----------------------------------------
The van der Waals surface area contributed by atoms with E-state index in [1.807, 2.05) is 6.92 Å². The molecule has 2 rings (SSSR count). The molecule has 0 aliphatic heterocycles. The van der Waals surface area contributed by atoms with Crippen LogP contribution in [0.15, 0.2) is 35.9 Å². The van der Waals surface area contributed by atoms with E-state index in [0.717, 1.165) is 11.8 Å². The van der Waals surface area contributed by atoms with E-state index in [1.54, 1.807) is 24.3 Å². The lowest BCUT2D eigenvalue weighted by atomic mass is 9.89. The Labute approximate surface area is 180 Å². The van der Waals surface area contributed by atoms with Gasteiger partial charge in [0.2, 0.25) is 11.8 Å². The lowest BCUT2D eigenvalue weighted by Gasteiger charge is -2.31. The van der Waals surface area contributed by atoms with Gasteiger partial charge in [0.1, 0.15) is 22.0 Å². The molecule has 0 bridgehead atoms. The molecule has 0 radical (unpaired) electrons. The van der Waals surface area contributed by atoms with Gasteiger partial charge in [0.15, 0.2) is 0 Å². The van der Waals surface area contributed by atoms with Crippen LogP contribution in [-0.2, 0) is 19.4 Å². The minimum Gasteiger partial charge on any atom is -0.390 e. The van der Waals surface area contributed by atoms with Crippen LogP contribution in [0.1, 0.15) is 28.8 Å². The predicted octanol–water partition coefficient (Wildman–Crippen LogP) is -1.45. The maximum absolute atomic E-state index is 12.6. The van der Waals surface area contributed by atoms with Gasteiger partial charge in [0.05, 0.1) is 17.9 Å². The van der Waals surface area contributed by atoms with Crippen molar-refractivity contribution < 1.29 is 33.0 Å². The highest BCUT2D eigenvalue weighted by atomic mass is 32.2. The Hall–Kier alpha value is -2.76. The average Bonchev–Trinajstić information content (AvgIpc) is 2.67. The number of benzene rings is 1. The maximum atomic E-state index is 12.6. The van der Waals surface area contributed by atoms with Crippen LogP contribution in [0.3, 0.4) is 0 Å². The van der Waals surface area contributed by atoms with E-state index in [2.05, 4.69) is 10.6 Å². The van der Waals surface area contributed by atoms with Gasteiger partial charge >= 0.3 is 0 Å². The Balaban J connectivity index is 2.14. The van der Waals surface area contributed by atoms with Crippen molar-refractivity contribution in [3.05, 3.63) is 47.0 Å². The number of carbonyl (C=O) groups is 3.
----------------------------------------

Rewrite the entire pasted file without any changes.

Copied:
The van der Waals surface area contributed by atoms with E-state index in [1.807, 2.05) is 6.92 Å². The molecule has 2 rings (SSSR count). The molecule has 0 aliphatic heterocycles. The van der Waals surface area contributed by atoms with Crippen LogP contribution in [0.15, 0.2) is 35.9 Å². The van der Waals surface area contributed by atoms with E-state index in [0.717, 1.165) is 11.8 Å². The van der Waals surface area contributed by atoms with E-state index in [1.54, 1.807) is 24.3 Å². The lowest BCUT2D eigenvalue weighted by atomic mass is 9.89. The Labute approximate surface area is 180 Å². The van der Waals surface area contributed by atoms with Gasteiger partial charge in [0.2, 0.25) is 11.8 Å². The lowest BCUT2D eigenvalue weighted by Gasteiger charge is -2.31. The van der Waals surface area contributed by atoms with Gasteiger partial charge in [0.1, 0.15) is 22.0 Å². The molecule has 0 bridgehead atoms. The molecule has 0 radical (unpaired) electrons. The van der Waals surface area contributed by atoms with Gasteiger partial charge in [0.15, 0.2) is 0 Å². The van der Waals surface area contributed by atoms with Crippen LogP contribution in [-0.2, 0) is 19.4 Å². The minimum Gasteiger partial charge on any atom is -0.390 e. The van der Waals surface area contributed by atoms with Crippen LogP contribution in [0.1, 0.15) is 28.8 Å². The predicted octanol–water partition coefficient (Wildman–Crippen LogP) is -1.45. The maximum absolute atomic E-state index is 12.6. The van der Waals surface area contributed by atoms with Gasteiger partial charge in [0.05, 0.1) is 17.9 Å². The van der Waals surface area contributed by atoms with Crippen molar-refractivity contribution < 1.29 is 33.0 Å². The highest BCUT2D eigenvalue weighted by atomic mass is 32.2. The Hall–Kier alpha value is -2.76. The average Bonchev–Trinajstić information content (AvgIpc) is 2.67. The number of benzene rings is 1. The maximum atomic E-state index is 12.6. The van der Waals surface area contributed by atoms with Crippen LogP contribution in [0.3, 0.4) is 0 Å². The van der Waals surface area contributed by atoms with E-state index in [2.05, 4.69) is 10.6 Å². The van der Waals surface area contributed by atoms with Gasteiger partial charge >= 0.3 is 0 Å². The Balaban J connectivity index is 2.14. The van der Waals surface area contributed by atoms with Crippen molar-refractivity contribution in [3.05, 3.63) is 47.0 Å². The number of carbonyl (C=O) groups is 3.